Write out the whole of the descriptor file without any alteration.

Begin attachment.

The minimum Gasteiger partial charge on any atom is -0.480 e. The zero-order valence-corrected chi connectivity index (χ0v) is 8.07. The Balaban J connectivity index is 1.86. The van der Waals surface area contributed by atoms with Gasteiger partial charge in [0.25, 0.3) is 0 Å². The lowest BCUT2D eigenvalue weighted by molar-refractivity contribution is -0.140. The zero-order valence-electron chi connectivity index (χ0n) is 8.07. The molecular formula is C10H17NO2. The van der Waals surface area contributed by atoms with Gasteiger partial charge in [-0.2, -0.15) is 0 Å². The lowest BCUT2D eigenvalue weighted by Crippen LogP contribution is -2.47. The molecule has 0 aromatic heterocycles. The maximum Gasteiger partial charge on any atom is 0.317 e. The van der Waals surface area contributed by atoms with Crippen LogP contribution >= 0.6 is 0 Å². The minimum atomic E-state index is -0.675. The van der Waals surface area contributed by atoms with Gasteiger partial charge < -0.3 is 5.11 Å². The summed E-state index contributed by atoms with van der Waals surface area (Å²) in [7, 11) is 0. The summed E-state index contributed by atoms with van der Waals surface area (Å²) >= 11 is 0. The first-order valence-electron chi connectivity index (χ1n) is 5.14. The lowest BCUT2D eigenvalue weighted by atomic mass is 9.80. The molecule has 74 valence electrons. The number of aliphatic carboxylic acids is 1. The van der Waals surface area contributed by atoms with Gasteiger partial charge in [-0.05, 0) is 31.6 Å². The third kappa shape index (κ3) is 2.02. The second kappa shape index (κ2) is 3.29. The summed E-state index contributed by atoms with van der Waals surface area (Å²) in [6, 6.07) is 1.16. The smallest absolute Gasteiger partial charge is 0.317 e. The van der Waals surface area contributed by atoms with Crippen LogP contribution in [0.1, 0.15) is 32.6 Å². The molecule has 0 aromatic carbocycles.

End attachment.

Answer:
The minimum Gasteiger partial charge on any atom is -0.480 e. The zero-order valence-corrected chi connectivity index (χ0v) is 8.07. The Balaban J connectivity index is 1.86. The van der Waals surface area contributed by atoms with Gasteiger partial charge in [0.25, 0.3) is 0 Å². The lowest BCUT2D eigenvalue weighted by molar-refractivity contribution is -0.140. The zero-order valence-electron chi connectivity index (χ0n) is 8.07. The molecular formula is C10H17NO2. The van der Waals surface area contributed by atoms with Gasteiger partial charge in [-0.2, -0.15) is 0 Å². The lowest BCUT2D eigenvalue weighted by Crippen LogP contribution is -2.47. The molecule has 0 aromatic heterocycles. The maximum Gasteiger partial charge on any atom is 0.317 e. The van der Waals surface area contributed by atoms with Crippen LogP contribution >= 0.6 is 0 Å². The minimum atomic E-state index is -0.675. The van der Waals surface area contributed by atoms with Gasteiger partial charge < -0.3 is 5.11 Å². The summed E-state index contributed by atoms with van der Waals surface area (Å²) in [7, 11) is 0. The summed E-state index contributed by atoms with van der Waals surface area (Å²) >= 11 is 0. The first-order valence-electron chi connectivity index (χ1n) is 5.14. The lowest BCUT2D eigenvalue weighted by atomic mass is 9.80. The molecule has 74 valence electrons. The number of aliphatic carboxylic acids is 1. The van der Waals surface area contributed by atoms with Gasteiger partial charge in [-0.05, 0) is 31.6 Å². The third kappa shape index (κ3) is 2.02. The second kappa shape index (κ2) is 3.29. The summed E-state index contributed by atoms with van der Waals surface area (Å²) in [6, 6.07) is 1.16. The smallest absolute Gasteiger partial charge is 0.317 e. The van der Waals surface area contributed by atoms with Crippen LogP contribution in [0.1, 0.15) is 32.6 Å². The molecule has 0 aromatic carbocycles.